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September 22 – October 5 2023
How do you properly iron a Möbius strip?
This absurdist task is one of the head-scratching, circular-logic thoughts that comes to mind when describing the young painter Paris Reid, who has already had enough colorful experience for a Netflix series. And yet, more importantly, she has had enough colorful experience to arrive at a singularly engrossing art practice that (in keeping with quantum paradox) she has filled to the brim with voidance.
Reid was raised off the grid in Washington state with no electricity or running water, no movies or television, and no traditional school setting. Her parents had moved to this rural setting from California to be part of a spiritual colony where meditation was the core curriculum; people came from all over the world to participate in the colony’s programs. One of the hardest programs, a sensory deprivation exercise, challenged blindfolded participants to navigate from the edge of a forest, up and down ladders, and through underground tubes, to a predetermined center. This transcendental boot camp maze took most of a day to succeed, and most had no success at all. As a teenager, Reid excelled at it, which attracted the interest of fellow meditation devotee and actress, Salma Hayek.
Because she was fascinated by science (biology, neuroscience, and above all quantum mechanics), that’s what Reid chose to study when she went to college. But a couple years in, her love of science ran up against her frustration with academia, and the thought of a career immersed in it set off a crisis of faith. Shifting gears completely, she decided to study her other great childhood love—painting. After four years of art school, Reid reunited with Hayek, who invited her to live and paint in her home in Bel-Air.
Though Reid describes her splashdown into Hollywood as a kind of culture shock, her media-free childhood stood her in good stead. All but oblivious to most of the celebrities she met, Reid gravitated to a unique point of view, painting portraits that captured celebrities’ dual status as both pop-culture demi-gods and powerless quarries of the paparazzi.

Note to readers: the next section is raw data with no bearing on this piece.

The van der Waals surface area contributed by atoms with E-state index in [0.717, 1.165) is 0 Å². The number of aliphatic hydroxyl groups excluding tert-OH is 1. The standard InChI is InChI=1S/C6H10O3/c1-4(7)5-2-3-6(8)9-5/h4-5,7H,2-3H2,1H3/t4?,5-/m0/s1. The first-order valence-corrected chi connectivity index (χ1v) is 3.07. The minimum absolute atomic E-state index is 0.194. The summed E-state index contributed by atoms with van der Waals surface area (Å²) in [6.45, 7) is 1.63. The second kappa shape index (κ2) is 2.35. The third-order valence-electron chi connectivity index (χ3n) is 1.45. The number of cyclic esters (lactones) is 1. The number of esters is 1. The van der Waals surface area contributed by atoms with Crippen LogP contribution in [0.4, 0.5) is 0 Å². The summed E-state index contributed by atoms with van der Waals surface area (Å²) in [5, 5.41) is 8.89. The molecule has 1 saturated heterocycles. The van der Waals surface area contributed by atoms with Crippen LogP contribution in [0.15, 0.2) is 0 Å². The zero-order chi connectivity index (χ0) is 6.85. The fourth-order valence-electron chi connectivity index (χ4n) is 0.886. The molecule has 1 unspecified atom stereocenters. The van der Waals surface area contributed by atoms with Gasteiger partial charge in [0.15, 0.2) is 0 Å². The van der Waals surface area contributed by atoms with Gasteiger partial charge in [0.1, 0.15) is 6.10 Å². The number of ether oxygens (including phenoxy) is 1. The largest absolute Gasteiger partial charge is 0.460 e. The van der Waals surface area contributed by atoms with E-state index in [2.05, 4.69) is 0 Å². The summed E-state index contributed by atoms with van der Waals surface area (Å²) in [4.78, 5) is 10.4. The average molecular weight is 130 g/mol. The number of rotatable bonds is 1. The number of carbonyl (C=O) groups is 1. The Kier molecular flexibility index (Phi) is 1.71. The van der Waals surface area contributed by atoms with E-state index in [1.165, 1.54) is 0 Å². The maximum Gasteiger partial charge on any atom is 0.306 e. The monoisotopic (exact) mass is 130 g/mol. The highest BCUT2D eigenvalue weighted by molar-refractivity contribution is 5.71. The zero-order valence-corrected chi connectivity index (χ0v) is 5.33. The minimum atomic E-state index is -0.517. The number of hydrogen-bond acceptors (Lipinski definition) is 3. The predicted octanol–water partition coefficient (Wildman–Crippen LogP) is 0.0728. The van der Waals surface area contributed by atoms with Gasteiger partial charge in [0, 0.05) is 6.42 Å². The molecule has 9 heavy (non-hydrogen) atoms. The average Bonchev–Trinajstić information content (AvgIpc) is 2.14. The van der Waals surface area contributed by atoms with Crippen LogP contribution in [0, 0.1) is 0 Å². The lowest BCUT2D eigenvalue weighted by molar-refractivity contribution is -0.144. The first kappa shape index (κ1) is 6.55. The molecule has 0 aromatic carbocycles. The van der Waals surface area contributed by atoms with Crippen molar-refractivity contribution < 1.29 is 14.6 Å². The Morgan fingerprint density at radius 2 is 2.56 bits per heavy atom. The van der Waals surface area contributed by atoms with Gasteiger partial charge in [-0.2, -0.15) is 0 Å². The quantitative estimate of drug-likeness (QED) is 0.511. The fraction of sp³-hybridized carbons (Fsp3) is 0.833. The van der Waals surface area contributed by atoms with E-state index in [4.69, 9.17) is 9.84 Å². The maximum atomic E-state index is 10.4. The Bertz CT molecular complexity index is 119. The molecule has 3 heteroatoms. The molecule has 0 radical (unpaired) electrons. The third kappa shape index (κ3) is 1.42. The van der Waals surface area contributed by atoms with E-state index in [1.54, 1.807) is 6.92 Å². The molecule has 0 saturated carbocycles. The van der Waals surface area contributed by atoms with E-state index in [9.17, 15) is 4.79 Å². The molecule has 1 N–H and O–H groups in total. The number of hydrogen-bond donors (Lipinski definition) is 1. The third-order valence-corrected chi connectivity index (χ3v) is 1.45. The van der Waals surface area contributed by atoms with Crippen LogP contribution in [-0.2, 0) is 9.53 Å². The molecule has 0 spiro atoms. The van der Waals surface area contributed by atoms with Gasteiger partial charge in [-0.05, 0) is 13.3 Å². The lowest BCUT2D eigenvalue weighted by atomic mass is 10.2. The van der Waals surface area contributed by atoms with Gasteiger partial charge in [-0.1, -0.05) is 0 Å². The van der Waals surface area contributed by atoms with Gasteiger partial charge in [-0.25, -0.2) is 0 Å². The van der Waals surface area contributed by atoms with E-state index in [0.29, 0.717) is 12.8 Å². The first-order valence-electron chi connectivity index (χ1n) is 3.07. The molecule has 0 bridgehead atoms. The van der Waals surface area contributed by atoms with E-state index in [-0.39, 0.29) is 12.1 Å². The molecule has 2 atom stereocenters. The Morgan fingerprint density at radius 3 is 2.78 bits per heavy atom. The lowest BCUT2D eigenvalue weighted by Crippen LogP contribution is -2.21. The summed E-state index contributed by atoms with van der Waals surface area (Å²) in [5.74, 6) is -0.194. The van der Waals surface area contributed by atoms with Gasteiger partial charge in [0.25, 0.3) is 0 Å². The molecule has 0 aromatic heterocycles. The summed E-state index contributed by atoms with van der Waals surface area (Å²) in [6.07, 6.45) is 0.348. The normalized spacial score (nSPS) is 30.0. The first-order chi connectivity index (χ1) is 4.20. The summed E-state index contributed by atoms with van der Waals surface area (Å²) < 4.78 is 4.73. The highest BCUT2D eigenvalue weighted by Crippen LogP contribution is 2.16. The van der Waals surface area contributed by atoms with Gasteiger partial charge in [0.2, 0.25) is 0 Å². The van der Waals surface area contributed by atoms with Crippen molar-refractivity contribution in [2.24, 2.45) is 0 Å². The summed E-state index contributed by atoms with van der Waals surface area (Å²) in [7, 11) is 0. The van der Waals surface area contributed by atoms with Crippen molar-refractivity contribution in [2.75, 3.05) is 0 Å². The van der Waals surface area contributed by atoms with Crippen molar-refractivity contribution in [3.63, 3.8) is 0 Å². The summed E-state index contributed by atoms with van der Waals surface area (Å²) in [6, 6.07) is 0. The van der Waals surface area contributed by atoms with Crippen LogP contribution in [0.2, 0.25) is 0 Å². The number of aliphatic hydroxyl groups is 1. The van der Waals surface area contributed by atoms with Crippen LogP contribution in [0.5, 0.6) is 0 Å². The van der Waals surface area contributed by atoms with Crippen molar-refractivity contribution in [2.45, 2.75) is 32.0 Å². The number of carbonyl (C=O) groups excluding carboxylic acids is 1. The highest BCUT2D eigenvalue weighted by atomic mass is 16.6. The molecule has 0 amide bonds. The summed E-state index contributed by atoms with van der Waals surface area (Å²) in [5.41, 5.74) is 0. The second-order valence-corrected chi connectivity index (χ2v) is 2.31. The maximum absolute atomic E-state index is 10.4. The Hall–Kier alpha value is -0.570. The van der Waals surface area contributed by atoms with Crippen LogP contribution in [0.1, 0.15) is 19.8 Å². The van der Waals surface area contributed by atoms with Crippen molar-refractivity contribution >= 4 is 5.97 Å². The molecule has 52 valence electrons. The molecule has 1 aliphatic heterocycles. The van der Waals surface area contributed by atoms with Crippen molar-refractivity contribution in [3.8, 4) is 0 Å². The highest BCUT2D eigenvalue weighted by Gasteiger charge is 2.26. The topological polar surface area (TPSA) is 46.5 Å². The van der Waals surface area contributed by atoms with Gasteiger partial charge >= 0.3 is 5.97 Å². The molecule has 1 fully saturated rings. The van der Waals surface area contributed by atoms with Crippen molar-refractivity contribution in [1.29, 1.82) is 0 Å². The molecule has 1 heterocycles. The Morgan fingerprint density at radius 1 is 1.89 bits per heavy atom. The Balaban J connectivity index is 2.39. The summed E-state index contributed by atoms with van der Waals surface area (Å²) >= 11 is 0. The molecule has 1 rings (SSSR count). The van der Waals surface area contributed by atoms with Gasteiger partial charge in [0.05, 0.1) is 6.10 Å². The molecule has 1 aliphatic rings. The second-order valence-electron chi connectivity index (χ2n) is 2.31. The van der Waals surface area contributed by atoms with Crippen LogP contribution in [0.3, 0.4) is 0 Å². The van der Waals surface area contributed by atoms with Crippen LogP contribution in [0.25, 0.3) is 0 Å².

After a four-year stint living with Hayek, immersed in what some might consider the best artist’s education ever, Reid was ready to stretch her wings. She moved into her own studio and began exploring a more surreal sensibility she had been slowly introducing into her work.
Today, that effort has culminated in a new body of work which Reid unveils this month in her first public show ever. In the new oil paintings, Reid explores the kinds of questions she grew up puzzling over—about time and space and the paradoxes inherent in quantum physics. One famous dilemma hinges on whether light is a wave or a particle. In Reid’s work, it’s this—is painting a noun or a verb? And standing in for the traditional clothed male voyager is Reid’s own naked body, her eyes closed in a palpable homage to her earlier trials of navigating an entirely imagined reality blindfolded.
So what was once imagined is now invented. Reid was raised with the world view that sees in quantum mechanics a kind of modern mysticism, in how it fundamentally embraces the possibility of two or more distinct truths at once. So, while her canvases appear to present one image, one resolution, one possible scenario, they also represent the collapse of many possibilities and many outcomes down into one moment. A moment in which being and doing, nothing and everything, are one and the same and infinitely entangled. Like an unironed Möbius strip.
Paris Reid was born in 1988 in Washington. She attended the California College of the Arts in San Francisco, California, and received a BFA from Evergreen State College in Olympia, Washington.
Paris Reid lives and works in Los Angeles, California.